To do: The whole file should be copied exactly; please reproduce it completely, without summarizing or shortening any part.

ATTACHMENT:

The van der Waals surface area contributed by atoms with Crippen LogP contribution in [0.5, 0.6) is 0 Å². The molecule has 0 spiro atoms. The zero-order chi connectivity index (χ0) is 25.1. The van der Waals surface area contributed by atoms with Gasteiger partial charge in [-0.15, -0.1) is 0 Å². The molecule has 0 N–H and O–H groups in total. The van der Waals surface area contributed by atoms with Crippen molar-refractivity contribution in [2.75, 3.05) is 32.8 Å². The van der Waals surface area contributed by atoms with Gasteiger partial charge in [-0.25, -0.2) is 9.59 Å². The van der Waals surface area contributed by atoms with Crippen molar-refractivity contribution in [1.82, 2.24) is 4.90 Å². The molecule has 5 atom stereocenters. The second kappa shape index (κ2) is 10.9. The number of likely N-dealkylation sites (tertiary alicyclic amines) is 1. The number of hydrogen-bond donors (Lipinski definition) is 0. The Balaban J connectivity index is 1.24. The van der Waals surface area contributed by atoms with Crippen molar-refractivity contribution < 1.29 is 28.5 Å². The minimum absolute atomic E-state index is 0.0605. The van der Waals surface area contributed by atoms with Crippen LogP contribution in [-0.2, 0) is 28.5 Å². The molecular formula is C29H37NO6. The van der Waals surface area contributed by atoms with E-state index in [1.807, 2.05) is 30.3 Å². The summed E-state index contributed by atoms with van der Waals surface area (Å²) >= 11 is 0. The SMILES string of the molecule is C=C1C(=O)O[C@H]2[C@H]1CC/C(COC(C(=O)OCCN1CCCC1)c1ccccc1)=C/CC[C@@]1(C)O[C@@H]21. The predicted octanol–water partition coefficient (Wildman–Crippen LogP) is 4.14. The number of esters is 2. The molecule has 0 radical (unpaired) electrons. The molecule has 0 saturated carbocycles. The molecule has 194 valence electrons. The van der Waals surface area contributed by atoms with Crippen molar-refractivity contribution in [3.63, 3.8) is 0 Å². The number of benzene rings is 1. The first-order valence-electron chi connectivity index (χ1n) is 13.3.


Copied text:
The van der Waals surface area contributed by atoms with Crippen LogP contribution in [0.5, 0.6) is 0 Å². The molecule has 0 spiro atoms. The zero-order chi connectivity index (χ0) is 25.1. The van der Waals surface area contributed by atoms with Gasteiger partial charge in [-0.15, -0.1) is 0 Å². The molecule has 0 N–H and O–H groups in total. The van der Waals surface area contributed by atoms with Crippen molar-refractivity contribution in [2.75, 3.05) is 32.8 Å². The van der Waals surface area contributed by atoms with Gasteiger partial charge in [-0.25, -0.2) is 9.59 Å². The van der Waals surface area contributed by atoms with Crippen molar-refractivity contribution in [1.82, 2.24) is 4.90 Å². The molecule has 5 atom stereocenters. The second kappa shape index (κ2) is 10.9. The number of likely N-dealkylation sites (tertiary alicyclic amines) is 1. The number of hydrogen-bond donors (Lipinski definition) is 0. The Balaban J connectivity index is 1.24. The van der Waals surface area contributed by atoms with Crippen molar-refractivity contribution < 1.29 is 28.5 Å². The minimum absolute atomic E-state index is 0.0605. The van der Waals surface area contributed by atoms with Crippen LogP contribution in [-0.2, 0) is 28.5 Å². The molecular formula is C29H37NO6. The van der Waals surface area contributed by atoms with E-state index in [1.807, 2.05) is 30.3 Å². The summed E-state index contributed by atoms with van der Waals surface area (Å²) >= 11 is 0. The SMILES string of the molecule is C=C1C(=O)O[C@H]2[C@H]1CC/C(COC(C(=O)OCCN1CCCC1)c1ccccc1)=C/CC[C@@]1(C)O[C@@H]21. The predicted octanol–water partition coefficient (Wildman–Crippen LogP) is 4.14. The number of esters is 2. The molecule has 0 radical (unpaired) electrons. The molecule has 0 saturated carbocycles. The molecule has 194 valence electrons. The van der Waals surface area contributed by atoms with Crippen molar-refractivity contribution in [3.63, 3.8) is 0 Å². The number of benzene rings is 1. The first-order valence-electron chi connectivity index (χ1n) is 13.3.